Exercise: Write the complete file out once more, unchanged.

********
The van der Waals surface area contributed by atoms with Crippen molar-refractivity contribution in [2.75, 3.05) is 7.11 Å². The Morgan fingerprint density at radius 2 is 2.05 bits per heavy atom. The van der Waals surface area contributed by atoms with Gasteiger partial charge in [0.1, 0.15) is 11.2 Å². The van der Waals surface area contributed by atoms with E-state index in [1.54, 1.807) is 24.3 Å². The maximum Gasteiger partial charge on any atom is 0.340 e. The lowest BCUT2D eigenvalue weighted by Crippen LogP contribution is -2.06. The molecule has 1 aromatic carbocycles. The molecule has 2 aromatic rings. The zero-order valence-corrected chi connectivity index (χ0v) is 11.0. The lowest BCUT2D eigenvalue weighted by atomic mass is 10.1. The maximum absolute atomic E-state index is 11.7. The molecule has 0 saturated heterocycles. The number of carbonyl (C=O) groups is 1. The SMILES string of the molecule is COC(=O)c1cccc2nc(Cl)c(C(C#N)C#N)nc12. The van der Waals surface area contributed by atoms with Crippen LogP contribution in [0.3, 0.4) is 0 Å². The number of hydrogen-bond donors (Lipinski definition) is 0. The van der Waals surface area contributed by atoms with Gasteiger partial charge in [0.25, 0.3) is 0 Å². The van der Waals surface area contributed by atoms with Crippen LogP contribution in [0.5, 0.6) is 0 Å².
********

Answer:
The van der Waals surface area contributed by atoms with Crippen molar-refractivity contribution in [2.75, 3.05) is 7.11 Å². The Morgan fingerprint density at radius 2 is 2.05 bits per heavy atom. The van der Waals surface area contributed by atoms with Gasteiger partial charge in [0.1, 0.15) is 11.2 Å². The van der Waals surface area contributed by atoms with E-state index in [1.54, 1.807) is 24.3 Å². The maximum Gasteiger partial charge on any atom is 0.340 e. The lowest BCUT2D eigenvalue weighted by Crippen LogP contribution is -2.06. The molecule has 1 aromatic carbocycles. The molecule has 2 aromatic rings. The zero-order valence-corrected chi connectivity index (χ0v) is 11.0. The lowest BCUT2D eigenvalue weighted by atomic mass is 10.1. The maximum absolute atomic E-state index is 11.7. The molecule has 0 saturated heterocycles. The number of carbonyl (C=O) groups is 1. The SMILES string of the molecule is COC(=O)c1cccc2nc(Cl)c(C(C#N)C#N)nc12. The van der Waals surface area contributed by atoms with Crippen LogP contribution in [0.3, 0.4) is 0 Å². The number of hydrogen-bond donors (Lipinski definition) is 0. The van der Waals surface area contributed by atoms with Gasteiger partial charge in [0.25, 0.3) is 0 Å². The van der Waals surface area contributed by atoms with Crippen LogP contribution in [0.5, 0.6) is 0 Å².